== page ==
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5G-Enabled Smart Skins for Structural Health Monitoring

In a recent article published in the journal Scientific Reports, researchers from the US have developed a 5G-enabled, battery-less smart skin for self-monitoring megastructures and digital twin applications. These smart skins utilize millimeter wave (mmWave) reflect-array-based sensors to enable wide interrogation angles for local strain monitoring in composite materials. This technology aims to revolutionize structural health monitoring by providing continuous and accurate data without the need for batteries.

5G-Enabled Smart Skins for Structural Health Monitoring
(a) Backside view of mounted ‘smart’ skin DUT with two glued wired strain gauges displayed. (b) Backside view of embedded ‘smart’ skin DUT with two glued wired strain gauges displayed. (c) Experimental setup of the cyclic loading of the embedded ‘smart’ skin sensor with the angle of incidence of 20∘ and at a distance of 1 m. Image Credit:


The field of structural health monitoring (SHM) faces significant challenges related to the implementation of traditional wired sensing systems in large-scale infrastructures. Wired sensors, while reliable in providing data, present practical limitations in terms of installation complexity and operational constraints, especially in dynamic structures like helicopter blades or wind turbine blades.

The intricate electrical routing of sensors throughout composite structures and the need for power sources for data acquisition circuits hinder the scalability and flexibility of SHM systems. These challenges highlight the need for innovative, wireless sensing solutions that can overcome the limitations of wired systems and enable seamless integration into various structures.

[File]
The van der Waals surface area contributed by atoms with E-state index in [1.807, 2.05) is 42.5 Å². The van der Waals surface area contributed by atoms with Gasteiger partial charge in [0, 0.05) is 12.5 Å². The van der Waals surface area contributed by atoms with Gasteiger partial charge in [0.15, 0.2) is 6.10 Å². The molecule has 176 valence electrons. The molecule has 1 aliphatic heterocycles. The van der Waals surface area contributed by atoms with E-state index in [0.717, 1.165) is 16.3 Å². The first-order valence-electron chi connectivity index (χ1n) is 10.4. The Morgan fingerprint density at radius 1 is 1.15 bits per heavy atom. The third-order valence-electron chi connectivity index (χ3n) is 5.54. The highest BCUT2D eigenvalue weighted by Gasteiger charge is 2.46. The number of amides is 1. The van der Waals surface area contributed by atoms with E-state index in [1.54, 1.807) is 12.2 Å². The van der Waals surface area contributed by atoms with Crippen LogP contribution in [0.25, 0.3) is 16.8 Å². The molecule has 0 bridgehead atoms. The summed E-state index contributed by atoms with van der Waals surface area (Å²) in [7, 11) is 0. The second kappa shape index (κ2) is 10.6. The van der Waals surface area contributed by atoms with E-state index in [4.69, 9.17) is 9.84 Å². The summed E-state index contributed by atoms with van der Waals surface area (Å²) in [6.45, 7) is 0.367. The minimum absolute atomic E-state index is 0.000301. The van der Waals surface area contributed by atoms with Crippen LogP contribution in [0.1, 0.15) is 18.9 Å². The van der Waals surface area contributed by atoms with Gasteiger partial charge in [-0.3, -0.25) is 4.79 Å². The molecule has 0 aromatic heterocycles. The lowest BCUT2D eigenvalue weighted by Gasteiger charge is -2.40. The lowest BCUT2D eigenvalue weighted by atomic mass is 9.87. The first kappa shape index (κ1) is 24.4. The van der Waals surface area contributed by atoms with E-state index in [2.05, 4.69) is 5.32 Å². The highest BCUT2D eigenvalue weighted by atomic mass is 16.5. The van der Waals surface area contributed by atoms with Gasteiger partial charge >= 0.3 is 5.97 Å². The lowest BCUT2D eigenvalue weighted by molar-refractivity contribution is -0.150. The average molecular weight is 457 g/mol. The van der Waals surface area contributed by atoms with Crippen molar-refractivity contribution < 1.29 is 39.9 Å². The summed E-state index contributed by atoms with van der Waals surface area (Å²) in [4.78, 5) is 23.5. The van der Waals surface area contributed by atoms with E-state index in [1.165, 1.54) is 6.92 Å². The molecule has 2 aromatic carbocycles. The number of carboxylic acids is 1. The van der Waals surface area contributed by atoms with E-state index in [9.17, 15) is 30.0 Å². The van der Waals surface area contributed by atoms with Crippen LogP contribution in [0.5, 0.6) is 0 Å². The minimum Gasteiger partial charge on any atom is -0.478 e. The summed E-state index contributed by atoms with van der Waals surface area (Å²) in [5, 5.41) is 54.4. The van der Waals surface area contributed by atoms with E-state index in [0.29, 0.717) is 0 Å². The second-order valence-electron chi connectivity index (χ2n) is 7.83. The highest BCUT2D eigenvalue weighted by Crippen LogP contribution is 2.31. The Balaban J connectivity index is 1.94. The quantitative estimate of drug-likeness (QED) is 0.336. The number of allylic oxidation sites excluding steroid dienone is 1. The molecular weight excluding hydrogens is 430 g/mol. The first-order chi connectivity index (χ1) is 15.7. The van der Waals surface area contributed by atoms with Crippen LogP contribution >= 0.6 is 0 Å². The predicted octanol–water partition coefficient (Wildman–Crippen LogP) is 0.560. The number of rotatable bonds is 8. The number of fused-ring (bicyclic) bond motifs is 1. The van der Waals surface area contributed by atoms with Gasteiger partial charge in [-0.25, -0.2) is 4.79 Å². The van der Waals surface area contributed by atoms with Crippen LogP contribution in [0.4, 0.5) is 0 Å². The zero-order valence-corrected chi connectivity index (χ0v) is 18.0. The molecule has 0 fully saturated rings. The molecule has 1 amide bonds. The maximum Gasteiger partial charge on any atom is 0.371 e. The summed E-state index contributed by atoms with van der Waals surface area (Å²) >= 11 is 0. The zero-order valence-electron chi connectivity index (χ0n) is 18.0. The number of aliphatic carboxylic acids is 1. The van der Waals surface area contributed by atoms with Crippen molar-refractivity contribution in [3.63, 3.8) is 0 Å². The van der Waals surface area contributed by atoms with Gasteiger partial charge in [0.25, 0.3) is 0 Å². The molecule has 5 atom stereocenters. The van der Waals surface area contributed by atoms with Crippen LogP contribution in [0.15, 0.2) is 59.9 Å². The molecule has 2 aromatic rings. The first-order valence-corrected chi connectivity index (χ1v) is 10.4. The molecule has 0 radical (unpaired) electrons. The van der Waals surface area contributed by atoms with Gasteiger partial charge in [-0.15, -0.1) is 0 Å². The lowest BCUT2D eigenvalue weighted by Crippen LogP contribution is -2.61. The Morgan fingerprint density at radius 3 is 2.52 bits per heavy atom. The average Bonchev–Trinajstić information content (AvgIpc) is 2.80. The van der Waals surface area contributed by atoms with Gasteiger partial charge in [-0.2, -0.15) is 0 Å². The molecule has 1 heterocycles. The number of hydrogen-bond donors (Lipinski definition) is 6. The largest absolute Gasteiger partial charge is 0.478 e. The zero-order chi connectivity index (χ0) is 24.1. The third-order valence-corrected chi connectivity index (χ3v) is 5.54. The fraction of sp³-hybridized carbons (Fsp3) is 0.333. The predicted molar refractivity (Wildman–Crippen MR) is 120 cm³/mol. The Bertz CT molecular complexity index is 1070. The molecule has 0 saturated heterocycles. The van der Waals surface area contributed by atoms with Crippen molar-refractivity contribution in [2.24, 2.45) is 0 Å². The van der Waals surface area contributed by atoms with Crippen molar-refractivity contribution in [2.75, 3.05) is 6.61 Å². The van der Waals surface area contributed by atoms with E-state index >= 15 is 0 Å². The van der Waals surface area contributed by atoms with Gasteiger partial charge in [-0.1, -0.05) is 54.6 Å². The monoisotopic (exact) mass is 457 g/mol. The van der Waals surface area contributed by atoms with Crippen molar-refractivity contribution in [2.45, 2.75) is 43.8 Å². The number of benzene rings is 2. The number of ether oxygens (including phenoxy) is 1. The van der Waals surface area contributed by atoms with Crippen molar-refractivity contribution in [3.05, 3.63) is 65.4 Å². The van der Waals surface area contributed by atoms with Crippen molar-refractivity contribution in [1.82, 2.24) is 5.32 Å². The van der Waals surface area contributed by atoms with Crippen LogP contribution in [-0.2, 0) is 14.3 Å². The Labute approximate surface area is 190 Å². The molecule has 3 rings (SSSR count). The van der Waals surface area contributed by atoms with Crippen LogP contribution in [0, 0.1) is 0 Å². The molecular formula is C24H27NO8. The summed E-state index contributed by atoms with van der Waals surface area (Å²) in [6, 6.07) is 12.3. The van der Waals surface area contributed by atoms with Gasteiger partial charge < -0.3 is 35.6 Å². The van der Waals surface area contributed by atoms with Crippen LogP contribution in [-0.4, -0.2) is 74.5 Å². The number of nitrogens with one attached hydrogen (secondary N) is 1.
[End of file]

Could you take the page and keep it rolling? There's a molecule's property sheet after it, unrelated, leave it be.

Research on 5G-enabled, battery-less smart skins is crucial for several reasons. Firstly, these sensors offer a practical alternative to wired systems, eliminating the complexities associated with electrical routing and power supply requirements. Moreover, the scalability and adaptability of these wireless sensors make them ideal for deployment in self-monitoring megastructures, where continuous surveillance of structural integrity is essential for ensuring safety and performance.

The Current Study

The development of these battery-less smart skins involved a series of technical steps to design and validate the mmWave reflect-array-based sensors. The fabrication process of the smart skin sensors included the following key components:

Sensor Design: The sensor design was based on a Van-Atta array concept, enabling wide interrogation angles for local strain monitoring in composite materials. The design aimed to achieve high sensitivity and resolution for detecting structural deformations.

Prototype Fabrication: Proof-of-concept prototypes of the smart skin sensors were fabricated using advanced manufacturing techniques. The sensors were designed to be compact, flexible, and fully passive, requiring no external power source for operation.

Experimental Setup: The experiments involved mounting and embedding the sensors in commonly used materials for wind turbine blades to simulate real-world applications. The sensors were subjected to cyclic mechanical loading to evaluate their performance under varying strain conditions.

Measurement and Analysis: The sensors were interrogated off-axis with a proof-of-concept reader to measure their response to different levels of strain. The data collected from the experiments were analyzed to assess the sensitivity, resolution, and repeatability of the sensors.